This is why threads end up goping down the "Castro did it" scenario.

Why turn this thread into an attack on me?

One is tempted to quote Ralph Waldo Emerson: "A foolish consistency is the hobgoblin of little minds." But I won't.

What in the world is inconsistent with saying Castro did it but LHO was not a shooter?

There are at least two possibilities that suggest themselves.

First, LHO was really a Castro supporter whose job it was to get the rifle into the TSBD but a trained Cuban sharpshooter shot and killed Kennedy. Castro (or Escalante) knew LHO was not a good marksman, or perhaps they just wanted the satisfaction of having a Cuban kill Kennedy (who Castro had called a "cretin" less than a month earlier).

The second possibility (one I favor) is that LHO was a patriotic American working for American intelligence, and was set up as a "patsy" by the Cuban plotters.

You may argue why Castro would set up as a patsy someone whose public record was pro-Castro but I submit that if LHO was indeed a US intelligence asset then whoever set him up either (a) was Communist and knew that; or (B) was unaffiliated with US intelligence and had no idea of Oswald's true allegiance (or possibly a "rogue" intelligence agent so low on the totem pole he was unaware of LHO's true allegiance.

There is absolutely nothing inconsistent with saying LHO was not a shooter but Castro did it. Nor is it inconsistent to say (assuming Castro did not do it) that LHO was not a shooter but was still a part of the conspiracy (whose role may have been to insert a rifle into the TSBD for use by a more skilled marksman.

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I just picked up a nice little paperback "The Wit and Wisdom of JFK", lots of good stuff for this thread. But I forgot it tonight! So I'll post a couple of them tomorrow.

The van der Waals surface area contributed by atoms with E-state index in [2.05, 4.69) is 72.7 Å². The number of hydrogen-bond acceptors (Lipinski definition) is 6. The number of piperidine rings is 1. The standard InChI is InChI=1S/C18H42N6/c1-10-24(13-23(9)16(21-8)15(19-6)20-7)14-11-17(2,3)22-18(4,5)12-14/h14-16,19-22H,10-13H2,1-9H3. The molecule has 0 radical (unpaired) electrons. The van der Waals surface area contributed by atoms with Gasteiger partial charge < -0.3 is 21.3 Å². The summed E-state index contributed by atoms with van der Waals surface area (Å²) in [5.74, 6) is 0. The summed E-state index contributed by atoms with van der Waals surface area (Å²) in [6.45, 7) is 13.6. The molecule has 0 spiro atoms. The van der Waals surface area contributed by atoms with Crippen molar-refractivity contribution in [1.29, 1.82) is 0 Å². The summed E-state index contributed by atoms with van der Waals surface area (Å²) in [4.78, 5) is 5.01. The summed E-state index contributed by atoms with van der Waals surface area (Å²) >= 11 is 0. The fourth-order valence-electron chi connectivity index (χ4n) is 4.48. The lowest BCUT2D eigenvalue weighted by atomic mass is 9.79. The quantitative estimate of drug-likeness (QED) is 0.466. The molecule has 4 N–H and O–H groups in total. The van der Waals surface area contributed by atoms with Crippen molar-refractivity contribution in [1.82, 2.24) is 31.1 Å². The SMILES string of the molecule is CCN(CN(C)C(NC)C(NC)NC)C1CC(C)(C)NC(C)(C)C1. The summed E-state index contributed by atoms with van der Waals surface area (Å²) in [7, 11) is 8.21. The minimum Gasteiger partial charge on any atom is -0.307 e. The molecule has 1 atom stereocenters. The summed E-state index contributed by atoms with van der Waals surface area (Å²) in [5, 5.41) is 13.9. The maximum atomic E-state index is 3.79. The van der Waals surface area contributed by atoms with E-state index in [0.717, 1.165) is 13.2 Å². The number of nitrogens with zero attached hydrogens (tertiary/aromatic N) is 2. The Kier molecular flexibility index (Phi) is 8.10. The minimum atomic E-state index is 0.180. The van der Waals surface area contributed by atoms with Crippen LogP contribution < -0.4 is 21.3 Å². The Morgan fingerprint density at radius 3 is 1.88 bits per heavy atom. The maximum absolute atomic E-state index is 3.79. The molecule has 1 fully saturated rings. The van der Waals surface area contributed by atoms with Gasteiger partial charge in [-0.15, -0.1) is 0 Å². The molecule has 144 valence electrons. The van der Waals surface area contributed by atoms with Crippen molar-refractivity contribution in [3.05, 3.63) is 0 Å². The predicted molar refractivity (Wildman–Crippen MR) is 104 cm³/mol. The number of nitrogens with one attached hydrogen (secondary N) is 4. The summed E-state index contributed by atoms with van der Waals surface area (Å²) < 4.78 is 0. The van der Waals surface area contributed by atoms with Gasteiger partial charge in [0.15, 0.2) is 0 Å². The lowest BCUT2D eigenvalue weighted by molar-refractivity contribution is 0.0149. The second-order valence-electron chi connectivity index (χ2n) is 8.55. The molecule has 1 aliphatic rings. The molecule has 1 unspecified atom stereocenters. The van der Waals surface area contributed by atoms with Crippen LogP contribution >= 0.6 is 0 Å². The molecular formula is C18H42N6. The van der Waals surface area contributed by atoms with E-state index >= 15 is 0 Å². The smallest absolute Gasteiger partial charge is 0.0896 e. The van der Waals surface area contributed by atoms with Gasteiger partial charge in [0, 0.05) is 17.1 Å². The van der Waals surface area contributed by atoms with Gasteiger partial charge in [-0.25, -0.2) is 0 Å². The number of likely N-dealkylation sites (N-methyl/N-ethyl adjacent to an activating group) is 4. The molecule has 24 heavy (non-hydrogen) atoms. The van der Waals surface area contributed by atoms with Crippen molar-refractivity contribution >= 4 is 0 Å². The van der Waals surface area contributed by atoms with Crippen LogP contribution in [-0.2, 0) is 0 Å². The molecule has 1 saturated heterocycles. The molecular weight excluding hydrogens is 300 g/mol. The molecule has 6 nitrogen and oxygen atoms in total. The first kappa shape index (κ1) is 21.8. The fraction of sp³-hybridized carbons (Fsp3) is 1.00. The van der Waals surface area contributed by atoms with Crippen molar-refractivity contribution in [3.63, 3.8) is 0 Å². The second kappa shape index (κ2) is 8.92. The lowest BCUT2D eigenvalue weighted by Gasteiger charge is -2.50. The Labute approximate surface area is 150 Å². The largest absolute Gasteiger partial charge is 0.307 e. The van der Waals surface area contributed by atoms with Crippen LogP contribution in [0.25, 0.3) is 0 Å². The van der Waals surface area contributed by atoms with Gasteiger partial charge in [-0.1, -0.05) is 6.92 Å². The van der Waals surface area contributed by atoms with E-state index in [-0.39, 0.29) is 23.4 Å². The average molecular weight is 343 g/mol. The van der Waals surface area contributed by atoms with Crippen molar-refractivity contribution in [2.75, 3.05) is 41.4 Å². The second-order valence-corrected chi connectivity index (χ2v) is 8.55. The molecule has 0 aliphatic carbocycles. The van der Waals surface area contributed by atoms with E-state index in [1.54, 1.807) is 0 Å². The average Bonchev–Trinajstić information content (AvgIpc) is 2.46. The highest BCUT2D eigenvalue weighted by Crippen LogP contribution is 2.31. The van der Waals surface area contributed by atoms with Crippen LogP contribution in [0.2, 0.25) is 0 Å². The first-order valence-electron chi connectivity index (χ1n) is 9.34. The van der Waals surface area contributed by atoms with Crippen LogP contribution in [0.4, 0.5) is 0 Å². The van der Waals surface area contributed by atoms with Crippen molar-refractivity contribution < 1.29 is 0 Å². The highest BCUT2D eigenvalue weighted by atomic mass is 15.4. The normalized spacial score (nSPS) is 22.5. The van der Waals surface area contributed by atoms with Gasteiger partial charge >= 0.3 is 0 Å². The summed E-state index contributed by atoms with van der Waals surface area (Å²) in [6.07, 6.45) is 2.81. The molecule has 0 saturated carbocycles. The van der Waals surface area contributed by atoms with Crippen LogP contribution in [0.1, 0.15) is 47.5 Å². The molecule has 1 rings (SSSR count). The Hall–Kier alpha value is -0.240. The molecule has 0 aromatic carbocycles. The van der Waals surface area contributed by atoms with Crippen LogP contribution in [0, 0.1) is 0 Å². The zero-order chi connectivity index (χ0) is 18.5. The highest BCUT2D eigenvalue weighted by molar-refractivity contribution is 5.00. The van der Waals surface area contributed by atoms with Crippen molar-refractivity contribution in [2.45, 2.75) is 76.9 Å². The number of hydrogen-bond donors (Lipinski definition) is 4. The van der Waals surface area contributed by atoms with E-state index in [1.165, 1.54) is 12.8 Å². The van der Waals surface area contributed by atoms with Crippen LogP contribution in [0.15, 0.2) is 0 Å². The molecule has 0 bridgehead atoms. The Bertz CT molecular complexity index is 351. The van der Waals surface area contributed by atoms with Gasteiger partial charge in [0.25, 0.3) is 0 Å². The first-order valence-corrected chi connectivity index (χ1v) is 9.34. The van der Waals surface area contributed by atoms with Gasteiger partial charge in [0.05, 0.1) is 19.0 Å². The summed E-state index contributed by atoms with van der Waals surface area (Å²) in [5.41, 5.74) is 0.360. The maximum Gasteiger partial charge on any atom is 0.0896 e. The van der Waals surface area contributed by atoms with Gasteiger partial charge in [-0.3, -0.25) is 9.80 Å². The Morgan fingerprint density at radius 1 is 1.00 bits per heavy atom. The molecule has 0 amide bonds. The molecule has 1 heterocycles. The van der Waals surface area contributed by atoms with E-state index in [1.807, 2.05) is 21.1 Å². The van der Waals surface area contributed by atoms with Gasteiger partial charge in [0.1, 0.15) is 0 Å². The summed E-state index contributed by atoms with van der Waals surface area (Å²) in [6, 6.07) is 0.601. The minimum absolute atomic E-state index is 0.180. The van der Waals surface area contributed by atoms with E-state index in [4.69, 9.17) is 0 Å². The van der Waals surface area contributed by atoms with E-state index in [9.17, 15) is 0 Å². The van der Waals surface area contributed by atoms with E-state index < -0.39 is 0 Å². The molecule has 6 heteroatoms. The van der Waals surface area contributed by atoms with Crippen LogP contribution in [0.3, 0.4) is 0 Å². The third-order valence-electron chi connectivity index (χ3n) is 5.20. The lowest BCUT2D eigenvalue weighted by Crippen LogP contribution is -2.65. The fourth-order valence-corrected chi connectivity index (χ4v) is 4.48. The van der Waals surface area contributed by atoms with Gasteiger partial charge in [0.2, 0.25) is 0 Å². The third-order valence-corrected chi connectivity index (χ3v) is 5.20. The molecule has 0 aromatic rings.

Most of us, I am sure, have read "Profiles in Courage". Query who has read "Why England Slept"?

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Guest Stephen Turner

" To that World assembly of sovereign States, the United Nations, our last best

hope, in an age when the instruments of war have far outpaced the instruments of

peace, we renew our pledge of support" JFK, Inaugural address. My how times

have changed.

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Mark wrote:

"Forgive your enemies but never forget their names".

I like it!  Sounds like it could be a Bobby quote (or a Nixon quote, for that matter).

Tim,

No Tim, it's JFK. One of the many things I admired about JFK was that he had a well honed self-deprecating humor. As you astutely observed on another thread, it's a sure sign of high intelligence. One of my favorites, I'm sure many will have heard before, was the occasion when JFK, speaking at a public function during his battle to win the Democratic nomination, announced that he had just recieved a telegram from his father. It read, "Don't buy a single vote more than you need---I'll be damned if I'm paying for a landslide".